From being the one of first professional female singers in Somalia to being the first female in Mogadishu to drive a taxi cab before seeking refuge in Denmark, Maryam Mursal’s life has been marked by struggle and trail-blazing when necessary for her passions and to simply ensure the survival of her family. In 1966, backing centuries of men-only tradition, the teenage Mursal became one of the first professional female vocalists of the Muslim faith. It wasn’t long before her mastery of the Islamic and African music native to her country won over her fellow Somalians, and Mursal’s own lively blend of music, Somali jazz, which she developed singing in nightclubs, became the sound of her homeland.
Through her career in Somalia, she performed solo and with Waaberi a 300-member music and dance troupe associated with the Somali National Theatre. A piece from Interview Magazine’s Ray Rogers in March 1998, describes her accomplishments in Somalia and exile to Denmark by way of Djibouti, “In 1986 Mursal sang a song called “Ulimada” (“The Professors”), a thinly veiled criticism of her country’s ruling dictator, which led to a ban of her music and another first: In order to feed her family, Mursal became Somalia’s first female taxi driver.
When the regime fell in 1991, Mursal once again became a shining star in her country. Soon, though, the intertribal fighting in Somalia escalated, sending her and her five children packing.
They spent seven months crossing the Horn of Africa by foot, bus, any means necessary, to safety. Mursal was eventually granted refugee status by Denmark, where she was discovered singing to a crowd of three hundred fellow refugees in 1992 by Soren Kjoer Jensen, now her producer and manager. He brought Mursal to the attention of Peter Gabriel, who decided to sign her to his Real World label in 1994.”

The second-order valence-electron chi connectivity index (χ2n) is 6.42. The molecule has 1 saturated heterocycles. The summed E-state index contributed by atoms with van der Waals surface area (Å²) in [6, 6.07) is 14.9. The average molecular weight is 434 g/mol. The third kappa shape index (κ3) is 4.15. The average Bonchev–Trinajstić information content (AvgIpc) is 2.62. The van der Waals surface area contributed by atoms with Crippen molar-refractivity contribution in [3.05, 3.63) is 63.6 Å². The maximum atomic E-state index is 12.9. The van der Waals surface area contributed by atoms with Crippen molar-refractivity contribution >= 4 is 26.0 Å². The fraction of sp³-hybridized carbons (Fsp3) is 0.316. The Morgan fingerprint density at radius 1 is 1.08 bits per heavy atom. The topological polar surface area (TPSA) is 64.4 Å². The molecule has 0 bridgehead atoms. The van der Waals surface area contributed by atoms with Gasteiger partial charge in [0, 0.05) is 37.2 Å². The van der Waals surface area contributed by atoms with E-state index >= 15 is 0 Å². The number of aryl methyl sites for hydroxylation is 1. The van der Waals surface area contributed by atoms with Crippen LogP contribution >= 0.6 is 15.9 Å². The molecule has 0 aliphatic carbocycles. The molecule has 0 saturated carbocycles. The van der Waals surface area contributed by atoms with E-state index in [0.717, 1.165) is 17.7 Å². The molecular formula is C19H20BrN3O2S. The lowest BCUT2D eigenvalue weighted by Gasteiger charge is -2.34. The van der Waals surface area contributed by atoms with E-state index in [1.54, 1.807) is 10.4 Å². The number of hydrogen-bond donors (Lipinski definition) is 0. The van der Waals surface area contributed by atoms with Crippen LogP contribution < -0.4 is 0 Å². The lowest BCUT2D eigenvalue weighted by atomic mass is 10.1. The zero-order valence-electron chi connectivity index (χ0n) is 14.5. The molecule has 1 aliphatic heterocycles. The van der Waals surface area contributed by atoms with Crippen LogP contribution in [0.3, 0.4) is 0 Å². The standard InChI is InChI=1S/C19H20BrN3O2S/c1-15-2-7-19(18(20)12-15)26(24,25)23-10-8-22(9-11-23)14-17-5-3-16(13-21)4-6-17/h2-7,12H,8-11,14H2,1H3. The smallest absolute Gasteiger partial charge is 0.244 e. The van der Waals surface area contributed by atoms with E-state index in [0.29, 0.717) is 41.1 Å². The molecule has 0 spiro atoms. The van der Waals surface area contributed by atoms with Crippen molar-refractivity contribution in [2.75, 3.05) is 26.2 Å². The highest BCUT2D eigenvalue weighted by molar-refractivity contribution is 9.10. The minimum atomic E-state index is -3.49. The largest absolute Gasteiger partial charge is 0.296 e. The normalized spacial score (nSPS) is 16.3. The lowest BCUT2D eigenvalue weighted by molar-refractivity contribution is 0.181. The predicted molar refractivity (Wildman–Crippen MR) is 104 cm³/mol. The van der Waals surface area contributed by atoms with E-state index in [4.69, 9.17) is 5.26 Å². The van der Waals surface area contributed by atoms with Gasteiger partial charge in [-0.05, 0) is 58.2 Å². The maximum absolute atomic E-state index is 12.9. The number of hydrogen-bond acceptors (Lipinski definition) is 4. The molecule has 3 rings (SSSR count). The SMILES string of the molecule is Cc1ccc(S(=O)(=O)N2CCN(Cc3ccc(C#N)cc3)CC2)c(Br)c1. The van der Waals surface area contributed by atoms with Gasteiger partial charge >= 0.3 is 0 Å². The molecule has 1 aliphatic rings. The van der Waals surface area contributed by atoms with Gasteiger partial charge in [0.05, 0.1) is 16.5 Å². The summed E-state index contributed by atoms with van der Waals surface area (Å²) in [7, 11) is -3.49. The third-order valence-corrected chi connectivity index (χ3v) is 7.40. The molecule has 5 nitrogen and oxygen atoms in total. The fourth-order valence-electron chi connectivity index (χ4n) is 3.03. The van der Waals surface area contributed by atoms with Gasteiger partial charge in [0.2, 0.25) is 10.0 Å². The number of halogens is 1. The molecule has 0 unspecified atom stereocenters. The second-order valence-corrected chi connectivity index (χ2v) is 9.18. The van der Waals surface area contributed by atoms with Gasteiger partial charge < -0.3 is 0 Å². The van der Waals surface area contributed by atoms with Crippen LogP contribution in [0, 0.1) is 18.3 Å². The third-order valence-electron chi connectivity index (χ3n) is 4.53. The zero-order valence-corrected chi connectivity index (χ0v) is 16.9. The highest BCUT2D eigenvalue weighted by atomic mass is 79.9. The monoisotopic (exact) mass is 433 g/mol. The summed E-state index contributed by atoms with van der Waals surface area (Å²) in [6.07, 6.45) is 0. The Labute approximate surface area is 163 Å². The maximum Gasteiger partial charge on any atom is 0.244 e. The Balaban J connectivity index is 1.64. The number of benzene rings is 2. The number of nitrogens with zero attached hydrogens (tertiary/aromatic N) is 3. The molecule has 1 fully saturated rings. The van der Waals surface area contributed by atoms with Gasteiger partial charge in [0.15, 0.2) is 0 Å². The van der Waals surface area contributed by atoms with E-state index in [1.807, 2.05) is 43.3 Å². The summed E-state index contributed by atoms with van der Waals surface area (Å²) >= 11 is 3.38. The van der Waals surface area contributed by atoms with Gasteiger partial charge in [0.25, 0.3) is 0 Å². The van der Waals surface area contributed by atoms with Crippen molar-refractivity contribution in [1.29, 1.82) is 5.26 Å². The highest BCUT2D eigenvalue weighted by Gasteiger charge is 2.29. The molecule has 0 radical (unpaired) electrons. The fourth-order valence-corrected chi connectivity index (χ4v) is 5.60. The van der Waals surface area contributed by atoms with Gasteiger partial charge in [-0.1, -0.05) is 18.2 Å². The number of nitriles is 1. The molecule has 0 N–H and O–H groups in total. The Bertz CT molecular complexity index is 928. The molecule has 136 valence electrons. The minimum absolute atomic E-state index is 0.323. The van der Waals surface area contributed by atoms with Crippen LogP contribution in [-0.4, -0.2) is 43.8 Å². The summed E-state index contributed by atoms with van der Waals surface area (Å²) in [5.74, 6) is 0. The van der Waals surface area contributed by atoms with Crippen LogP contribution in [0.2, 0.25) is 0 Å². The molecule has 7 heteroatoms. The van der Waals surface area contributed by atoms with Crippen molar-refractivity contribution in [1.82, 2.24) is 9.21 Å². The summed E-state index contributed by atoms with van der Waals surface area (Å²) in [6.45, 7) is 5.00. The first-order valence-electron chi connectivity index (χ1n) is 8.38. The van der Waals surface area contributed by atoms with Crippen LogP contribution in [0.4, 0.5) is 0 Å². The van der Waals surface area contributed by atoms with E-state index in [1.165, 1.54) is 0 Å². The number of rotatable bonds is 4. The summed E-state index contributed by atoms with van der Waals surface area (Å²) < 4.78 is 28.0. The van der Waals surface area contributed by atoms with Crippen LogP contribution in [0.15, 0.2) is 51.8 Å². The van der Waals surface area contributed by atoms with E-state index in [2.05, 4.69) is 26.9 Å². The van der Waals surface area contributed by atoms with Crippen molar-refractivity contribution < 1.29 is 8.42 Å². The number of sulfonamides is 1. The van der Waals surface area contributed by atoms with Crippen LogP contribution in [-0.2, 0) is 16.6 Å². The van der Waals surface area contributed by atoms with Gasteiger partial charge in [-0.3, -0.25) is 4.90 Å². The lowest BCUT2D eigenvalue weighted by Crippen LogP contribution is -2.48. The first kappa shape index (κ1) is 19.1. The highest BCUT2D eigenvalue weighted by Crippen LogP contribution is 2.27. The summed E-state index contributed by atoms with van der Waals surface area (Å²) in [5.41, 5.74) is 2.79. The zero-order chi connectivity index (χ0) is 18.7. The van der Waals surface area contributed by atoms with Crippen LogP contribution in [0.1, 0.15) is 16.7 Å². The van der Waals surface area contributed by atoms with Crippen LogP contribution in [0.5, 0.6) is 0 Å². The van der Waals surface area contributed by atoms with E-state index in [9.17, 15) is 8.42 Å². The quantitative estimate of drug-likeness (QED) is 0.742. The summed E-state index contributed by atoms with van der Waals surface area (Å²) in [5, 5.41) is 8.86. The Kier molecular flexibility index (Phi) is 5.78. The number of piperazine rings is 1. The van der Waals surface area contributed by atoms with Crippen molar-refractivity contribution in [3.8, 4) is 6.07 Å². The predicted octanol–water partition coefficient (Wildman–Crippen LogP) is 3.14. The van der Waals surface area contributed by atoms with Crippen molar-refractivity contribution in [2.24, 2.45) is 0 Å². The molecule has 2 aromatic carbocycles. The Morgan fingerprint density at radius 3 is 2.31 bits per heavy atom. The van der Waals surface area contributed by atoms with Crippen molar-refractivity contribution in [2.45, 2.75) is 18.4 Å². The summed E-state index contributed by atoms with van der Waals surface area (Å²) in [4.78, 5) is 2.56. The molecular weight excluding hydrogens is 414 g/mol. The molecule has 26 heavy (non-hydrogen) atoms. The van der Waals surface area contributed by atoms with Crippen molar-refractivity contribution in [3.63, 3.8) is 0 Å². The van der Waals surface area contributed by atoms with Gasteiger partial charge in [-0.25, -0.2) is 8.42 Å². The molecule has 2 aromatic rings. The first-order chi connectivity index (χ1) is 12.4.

In July 1997 Real World released “New Dawn,” Maryam’s recording with the core survivors of the band Waaberi, once a 300-strong troupe of singers, dancers, musicians and actors from the Somalian National Theatre before the destruction of the civil war.
According to her page on the Real World website, one day Maryam hopes to return home to Somalia. “The first good thing I hear about my country, the first suggestion that it is changing, and I will go back – and quickly. It might take five years or even ten years but one day things will change. Everybody needs their country. At home you can be a star but then as a refugee you are looked at like a dog. I am a refugee but I am also a singer. That is my job and that is how I survive.”
You can see Maryam Mursal on two YouTube videos. The first opens in the middle of a performance of Cidlaan Dareemaya (I Feel Alone), contains an interview, and then closes with a performance of Heesteema.
The second video is a live performance in Djibouti. Although the sound is a bit rough, the performance is very good.
The final piece is an interview with Mursal from Freemuse.org explaining in an interview in Haderslev, Denmark, in 2006, her beliefs in music and the Quran. If you have any comments or suggestions please feel free to add them. You can also contact me at mnworldbeat at gmail dot com.
Resources for Maryam Mursal
I am greatly in debted to a blog called “Confessions from a funky ghetto hjabi” for her piece on Maryam Mursal.
Maryam Mursal – Wikipedia Entry
Real World Label – Maryam Mursal’s Page
Waaberi – Wikipedia Entry
Minneapolis World Beat Past Post on Waaberi
Waaberi – Page on the Real World Website